The original Giro Montaro MIPS helmet developed a following and established itself as one of Giro’s best selling trail helmets of all time. When I reviewed it earlier this year, I noted a handful of its excellent traits, but it wasn’t perfect. With the launch of the Giro Montaro MIPS II, nearly all the features that made the original great are retained. And the flaws? Well… some of those are retained too. While the Montaro MIPS II may be a sequel, the plot is very much the same, in good ways and bad.
Giro Montaro MIPS II Features:
Polycarbonate shell construction for durability
MIPS protection guards against rotational forces upon impact
Internal ventilation channeling for increased airflow
Roc Loc 5 Air fit system for dialing in on comfort
Weight: 370 grams
Oh, the joys of perfect conditions and good gear.
A Very Familiar Classic
Let’s start with the general layout here. Visually, the Montaro MIPS II is all but identical to the original Montaro. The hole pattern is the same. The visor design is the same. The strap placement is the same. Even the logo placement is the same. And the color ways are eerily similar too. Looking at the outside of the Montaro MIPS II, I couldn’t differentiate it from the original Montaro MIPS if it didn’t have “Montaro II” printed on the side in small font.
With identical hole patterns, the Montaro MIPS II inherits the less-than-outstanding air flow of its predecessor. Its breathability has been lovely for late-Fall and Winter riding during my testing cycle, but I know that I’ll be using my water bottle to cool off come Summer, just like I had to for the original Montaro. I would have loved to see more vents added or vent size increased.
Congratulations! It’s a beautiful set of twins!
The new Montaro also retains the top-mount feature from the original Montaro, which I’ve been using with a mounted flashlight for night riding. It’s been a great addition, and really opens up possible times to get out for a ride, especially up here in the dark and rainy PNW. Before I was able to use the top-mount though, I did have to compress foam which had expanded into the top-mount clip slots. Before doing that little modification, it was impossible to get the top-mount to seat. It’s the kind of thing that should be caught in quality control, and it’s a little disappointing to see in a helmet that puts you back 160 clams.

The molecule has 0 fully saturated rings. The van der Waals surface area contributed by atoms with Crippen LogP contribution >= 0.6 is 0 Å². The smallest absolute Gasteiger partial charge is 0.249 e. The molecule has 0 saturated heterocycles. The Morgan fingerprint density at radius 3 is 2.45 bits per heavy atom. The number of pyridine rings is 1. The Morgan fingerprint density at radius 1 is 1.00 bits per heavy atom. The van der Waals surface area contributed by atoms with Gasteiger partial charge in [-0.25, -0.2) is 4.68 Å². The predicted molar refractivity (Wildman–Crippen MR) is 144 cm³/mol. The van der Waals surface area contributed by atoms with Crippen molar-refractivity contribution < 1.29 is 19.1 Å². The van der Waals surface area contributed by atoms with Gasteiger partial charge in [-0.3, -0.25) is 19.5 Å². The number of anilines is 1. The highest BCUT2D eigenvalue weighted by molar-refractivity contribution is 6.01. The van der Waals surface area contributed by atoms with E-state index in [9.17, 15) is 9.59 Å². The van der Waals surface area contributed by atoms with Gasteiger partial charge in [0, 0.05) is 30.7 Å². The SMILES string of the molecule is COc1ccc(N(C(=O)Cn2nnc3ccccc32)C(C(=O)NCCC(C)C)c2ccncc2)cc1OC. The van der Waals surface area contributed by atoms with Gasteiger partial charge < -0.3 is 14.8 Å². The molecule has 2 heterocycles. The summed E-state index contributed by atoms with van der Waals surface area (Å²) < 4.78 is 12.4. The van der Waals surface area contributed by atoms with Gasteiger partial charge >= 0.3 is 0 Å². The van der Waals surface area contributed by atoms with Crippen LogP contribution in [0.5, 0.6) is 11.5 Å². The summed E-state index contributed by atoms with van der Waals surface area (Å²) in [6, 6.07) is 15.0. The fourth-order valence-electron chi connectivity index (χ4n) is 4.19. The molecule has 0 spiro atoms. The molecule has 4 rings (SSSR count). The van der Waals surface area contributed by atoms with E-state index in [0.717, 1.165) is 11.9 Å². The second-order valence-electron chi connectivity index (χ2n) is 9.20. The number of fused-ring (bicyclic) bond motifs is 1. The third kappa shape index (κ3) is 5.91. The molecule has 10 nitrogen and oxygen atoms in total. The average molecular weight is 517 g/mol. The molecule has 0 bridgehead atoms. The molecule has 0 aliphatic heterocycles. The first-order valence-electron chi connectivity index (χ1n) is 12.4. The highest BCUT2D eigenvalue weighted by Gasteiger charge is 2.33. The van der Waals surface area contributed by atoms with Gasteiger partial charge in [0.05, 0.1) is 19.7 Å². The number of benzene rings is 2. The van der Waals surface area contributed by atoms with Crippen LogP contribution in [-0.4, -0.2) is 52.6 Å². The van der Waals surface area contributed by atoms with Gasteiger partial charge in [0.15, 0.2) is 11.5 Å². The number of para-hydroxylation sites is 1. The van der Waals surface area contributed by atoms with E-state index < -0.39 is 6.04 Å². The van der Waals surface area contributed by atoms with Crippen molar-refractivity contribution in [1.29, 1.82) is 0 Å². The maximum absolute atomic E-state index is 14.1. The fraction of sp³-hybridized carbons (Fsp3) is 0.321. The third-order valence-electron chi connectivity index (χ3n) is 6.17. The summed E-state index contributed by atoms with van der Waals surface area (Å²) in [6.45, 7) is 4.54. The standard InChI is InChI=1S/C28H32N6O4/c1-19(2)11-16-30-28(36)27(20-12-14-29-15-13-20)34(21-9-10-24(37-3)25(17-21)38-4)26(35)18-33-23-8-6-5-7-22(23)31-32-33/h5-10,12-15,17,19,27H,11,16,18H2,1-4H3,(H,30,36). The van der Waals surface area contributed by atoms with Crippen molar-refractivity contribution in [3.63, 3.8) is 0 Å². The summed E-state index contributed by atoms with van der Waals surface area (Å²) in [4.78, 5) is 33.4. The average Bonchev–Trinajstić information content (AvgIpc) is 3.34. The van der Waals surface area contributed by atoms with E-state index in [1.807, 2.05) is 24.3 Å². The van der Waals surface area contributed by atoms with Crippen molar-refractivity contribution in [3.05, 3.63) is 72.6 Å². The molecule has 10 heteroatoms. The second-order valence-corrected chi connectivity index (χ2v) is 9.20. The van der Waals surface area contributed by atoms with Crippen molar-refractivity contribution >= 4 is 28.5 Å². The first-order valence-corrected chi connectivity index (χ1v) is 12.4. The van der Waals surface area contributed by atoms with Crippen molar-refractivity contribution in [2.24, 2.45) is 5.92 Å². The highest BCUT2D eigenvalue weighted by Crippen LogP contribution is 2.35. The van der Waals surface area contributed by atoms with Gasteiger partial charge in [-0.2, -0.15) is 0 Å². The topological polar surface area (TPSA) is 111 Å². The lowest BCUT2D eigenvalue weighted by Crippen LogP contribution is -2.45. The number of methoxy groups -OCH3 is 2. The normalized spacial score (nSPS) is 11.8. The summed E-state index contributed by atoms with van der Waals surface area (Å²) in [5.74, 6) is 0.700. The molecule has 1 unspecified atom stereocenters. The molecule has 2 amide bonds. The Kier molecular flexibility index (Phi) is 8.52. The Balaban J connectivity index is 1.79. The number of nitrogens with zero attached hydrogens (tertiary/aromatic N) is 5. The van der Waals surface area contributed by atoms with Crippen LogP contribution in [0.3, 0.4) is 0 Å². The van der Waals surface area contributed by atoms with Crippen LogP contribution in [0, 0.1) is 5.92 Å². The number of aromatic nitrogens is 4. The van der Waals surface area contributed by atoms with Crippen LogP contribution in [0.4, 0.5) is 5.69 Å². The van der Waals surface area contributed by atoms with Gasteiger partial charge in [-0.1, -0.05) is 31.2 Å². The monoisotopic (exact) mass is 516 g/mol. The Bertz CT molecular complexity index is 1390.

Inside the helmet, we see some similarities and some differences from the original Montaro. Pad placement remains the same, and the pads themselves are still the same Ionic+ antimicrobial pads used in the Montaro. The padding is still comfortable, absorbent, and non-smelly, even after long, high-output rides. No complaints there, from me or from my wife. The MIPS system remains in place too, and it’s just as confidence-inspiring as it was in the original. Not familiar with MIPS? In short, it’s a system designed to disburse rotational impact forces (great article on it here), and it’s a key safety feature for a helmet like this.
Mud on my face. Flashlight on my head. I’m ready for some extended hours in the dark.
Where we hit differences is the adjustment system. Where the original Montaro used the Roc Loc Air 5 system with dial and ladder adjustments, the Montaro MIPS II uses the new Roc Loc Air 5 MIPS fit system (which also utilizes dial and ladder adjustments). What’s the difference? The new fit system is actually integrated into the MIPS liner, reducing the number of components and the amount of plastic inside the helmet. You might think this would translate to weight savings, but confoundingly, the Montaro MIPS II is 370 grams — identical to the original Montaro MIPS.
Fit was a frustration of mine with the original Montaro MIPS. While the dial adjustment worked well, the ladder adjustment for head height constantly slipped, moving the helmet down my forehead. Since the Montaro MIPS II uses the same adjustment methods, and they look almost identical, it would be reasonable to think that I might have the same trouble with the new helmet. Interestingly, I don’t. My helmet adjustment is rock solid, and has been treating me very well throughout testing — no slippage whatsoever.
On the left, the Montaro II’s Roc Loc fit system is one with the MIPS system. On the right, the original Montaro has fit and MIPS set up separately.
Looking into why one helmet’s ladder adjustment slipped while the other didn’t, I found that my original Montaro had a small amount of excess foam preventing the ladder adjustment from fully seating. As a result, the adjustment was precarious and would slip (I’ve since updated that review with this finding). It’s another quality control miss, and I’m not confident that the Montaro MIPS II is immune, based on the design similarity and the issue I experienced with the top-mount.
MIPS keeps me safe and confident
Roc Loc 5 Air MIPS adjusts well and has fewer components
Ionic+ Padding is comfortable, absorbent, and antimicrobial
Love the adjustable visor
Fits well with every pair of glasses I’ve thrown at it
Still looks great
Not ventilated enough for summer riding
Better quality control needed for foam expansion blocking the light mount
The Bottom Line: Giro Montaro MIPS II
The Giro Montaro MIPS II is basically the same as the original Montaro MIPS. That comes with a lot of great things – comfort, looks, safety features, antimicrobial padding – and it comes with some downsides that didn’t make the cut of the redesign – not enough ventilation, no weight savings. The new fit system improves the helmet, but poor quality control with excess foam blocking critical parts remains a problem.
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